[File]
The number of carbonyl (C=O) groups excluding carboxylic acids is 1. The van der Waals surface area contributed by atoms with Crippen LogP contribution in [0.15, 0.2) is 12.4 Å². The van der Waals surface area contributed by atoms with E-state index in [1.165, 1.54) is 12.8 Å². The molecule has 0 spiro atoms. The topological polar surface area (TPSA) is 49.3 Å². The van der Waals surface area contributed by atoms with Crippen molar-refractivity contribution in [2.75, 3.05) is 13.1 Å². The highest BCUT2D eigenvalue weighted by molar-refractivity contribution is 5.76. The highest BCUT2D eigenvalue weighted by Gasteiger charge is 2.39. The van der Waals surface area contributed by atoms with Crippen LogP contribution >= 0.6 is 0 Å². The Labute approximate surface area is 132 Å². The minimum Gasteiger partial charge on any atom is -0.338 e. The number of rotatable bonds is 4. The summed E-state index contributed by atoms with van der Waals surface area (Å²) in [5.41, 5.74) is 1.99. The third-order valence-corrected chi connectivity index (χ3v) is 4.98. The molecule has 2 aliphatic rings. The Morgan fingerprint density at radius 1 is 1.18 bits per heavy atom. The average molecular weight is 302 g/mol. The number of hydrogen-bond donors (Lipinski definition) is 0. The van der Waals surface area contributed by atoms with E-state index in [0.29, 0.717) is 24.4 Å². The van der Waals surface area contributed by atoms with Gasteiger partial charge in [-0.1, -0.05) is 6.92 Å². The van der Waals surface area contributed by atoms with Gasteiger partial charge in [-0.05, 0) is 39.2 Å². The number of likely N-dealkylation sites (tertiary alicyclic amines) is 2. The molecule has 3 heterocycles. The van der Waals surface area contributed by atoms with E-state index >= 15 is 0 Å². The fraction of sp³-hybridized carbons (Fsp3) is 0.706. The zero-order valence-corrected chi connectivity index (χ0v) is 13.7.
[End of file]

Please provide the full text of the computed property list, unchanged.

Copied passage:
The number of carbonyl (C=O) groups excluding carboxylic acids is 1. The van der Waals surface area contributed by atoms with Crippen LogP contribution in [0.15, 0.2) is 12.4 Å². The van der Waals surface area contributed by atoms with E-state index in [1.165, 1.54) is 12.8 Å². The molecule has 0 spiro atoms. The topological polar surface area (TPSA) is 49.3 Å². The van der Waals surface area contributed by atoms with Crippen molar-refractivity contribution in [2.75, 3.05) is 13.1 Å². The highest BCUT2D eigenvalue weighted by molar-refractivity contribution is 5.76. The highest BCUT2D eigenvalue weighted by Gasteiger charge is 2.39. The van der Waals surface area contributed by atoms with Crippen LogP contribution >= 0.6 is 0 Å². The Labute approximate surface area is 132 Å². The minimum Gasteiger partial charge on any atom is -0.338 e. The number of rotatable bonds is 4. The summed E-state index contributed by atoms with van der Waals surface area (Å²) in [5.41, 5.74) is 1.99. The third-order valence-corrected chi connectivity index (χ3v) is 4.98. The molecule has 2 aliphatic rings. The Morgan fingerprint density at radius 1 is 1.18 bits per heavy atom. The average molecular weight is 302 g/mol. The number of hydrogen-bond donors (Lipinski definition) is 0. The van der Waals surface area contributed by atoms with E-state index in [0.29, 0.717) is 24.4 Å². The van der Waals surface area contributed by atoms with Gasteiger partial charge in [-0.1, -0.05) is 6.92 Å². The van der Waals surface area contributed by atoms with Gasteiger partial charge in [-0.05, 0) is 39.2 Å². The number of likely N-dealkylation sites (tertiary alicyclic amines) is 2. The molecule has 3 heterocycles. The van der Waals surface area contributed by atoms with E-state index >= 15 is 0 Å². The fraction of sp³-hybridized carbons (Fsp3) is 0.706. The zero-order valence-corrected chi connectivity index (χ0v) is 13.7.